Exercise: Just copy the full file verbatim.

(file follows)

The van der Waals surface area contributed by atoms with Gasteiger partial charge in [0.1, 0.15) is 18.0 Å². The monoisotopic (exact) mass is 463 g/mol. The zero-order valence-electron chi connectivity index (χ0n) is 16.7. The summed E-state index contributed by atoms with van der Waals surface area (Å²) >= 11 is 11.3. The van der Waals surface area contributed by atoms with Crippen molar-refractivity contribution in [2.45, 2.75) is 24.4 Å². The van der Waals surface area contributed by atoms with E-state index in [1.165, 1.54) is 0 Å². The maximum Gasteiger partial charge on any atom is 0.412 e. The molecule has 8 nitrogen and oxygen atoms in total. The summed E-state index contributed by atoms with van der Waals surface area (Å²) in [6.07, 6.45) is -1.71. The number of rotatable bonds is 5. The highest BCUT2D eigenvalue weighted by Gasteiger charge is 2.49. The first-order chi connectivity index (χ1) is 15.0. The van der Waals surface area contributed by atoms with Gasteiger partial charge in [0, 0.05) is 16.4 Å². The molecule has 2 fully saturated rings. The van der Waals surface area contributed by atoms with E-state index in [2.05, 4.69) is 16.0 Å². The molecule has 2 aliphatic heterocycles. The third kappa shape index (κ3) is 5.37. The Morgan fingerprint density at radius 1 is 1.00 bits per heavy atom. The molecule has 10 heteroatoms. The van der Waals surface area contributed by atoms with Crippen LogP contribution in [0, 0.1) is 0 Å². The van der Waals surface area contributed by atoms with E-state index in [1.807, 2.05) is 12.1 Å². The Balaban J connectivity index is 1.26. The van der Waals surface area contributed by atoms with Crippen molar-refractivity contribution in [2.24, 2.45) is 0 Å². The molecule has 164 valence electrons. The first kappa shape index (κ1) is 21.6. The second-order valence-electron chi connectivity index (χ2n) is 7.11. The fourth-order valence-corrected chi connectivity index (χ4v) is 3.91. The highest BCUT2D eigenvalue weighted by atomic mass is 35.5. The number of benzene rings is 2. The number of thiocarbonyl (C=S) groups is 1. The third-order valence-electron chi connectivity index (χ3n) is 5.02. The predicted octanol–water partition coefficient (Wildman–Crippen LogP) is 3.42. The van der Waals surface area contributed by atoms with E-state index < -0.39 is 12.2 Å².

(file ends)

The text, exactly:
The van der Waals surface area contributed by atoms with Gasteiger partial charge in [0.1, 0.15) is 18.0 Å². The monoisotopic (exact) mass is 463 g/mol. The zero-order valence-electron chi connectivity index (χ0n) is 16.7. The summed E-state index contributed by atoms with van der Waals surface area (Å²) >= 11 is 11.3. The van der Waals surface area contributed by atoms with Crippen molar-refractivity contribution in [2.45, 2.75) is 24.4 Å². The van der Waals surface area contributed by atoms with E-state index in [1.165, 1.54) is 0 Å². The maximum Gasteiger partial charge on any atom is 0.412 e. The molecule has 8 nitrogen and oxygen atoms in total. The summed E-state index contributed by atoms with van der Waals surface area (Å²) in [6.07, 6.45) is -1.71. The number of rotatable bonds is 5. The highest BCUT2D eigenvalue weighted by Gasteiger charge is 2.49. The first-order chi connectivity index (χ1) is 15.0. The van der Waals surface area contributed by atoms with Gasteiger partial charge in [0, 0.05) is 16.4 Å². The molecule has 2 fully saturated rings. The van der Waals surface area contributed by atoms with E-state index in [2.05, 4.69) is 16.0 Å². The molecule has 2 aliphatic heterocycles. The third kappa shape index (κ3) is 5.37. The Morgan fingerprint density at radius 1 is 1.00 bits per heavy atom. The molecule has 10 heteroatoms. The van der Waals surface area contributed by atoms with Crippen LogP contribution in [0, 0.1) is 0 Å². The van der Waals surface area contributed by atoms with E-state index in [1.807, 2.05) is 12.1 Å². The Balaban J connectivity index is 1.26. The van der Waals surface area contributed by atoms with Crippen molar-refractivity contribution in [2.24, 2.45) is 0 Å². The molecule has 164 valence electrons. The first kappa shape index (κ1) is 21.6. The second-order valence-electron chi connectivity index (χ2n) is 7.11. The fourth-order valence-corrected chi connectivity index (χ4v) is 3.91. The highest BCUT2D eigenvalue weighted by atomic mass is 35.5. The number of benzene rings is 2. The number of thiocarbonyl (C=S) groups is 1. The third-order valence-electron chi connectivity index (χ3n) is 5.02. The predicted octanol–water partition coefficient (Wildman–Crippen LogP) is 3.42. The van der Waals surface area contributed by atoms with E-state index < -0.39 is 12.2 Å².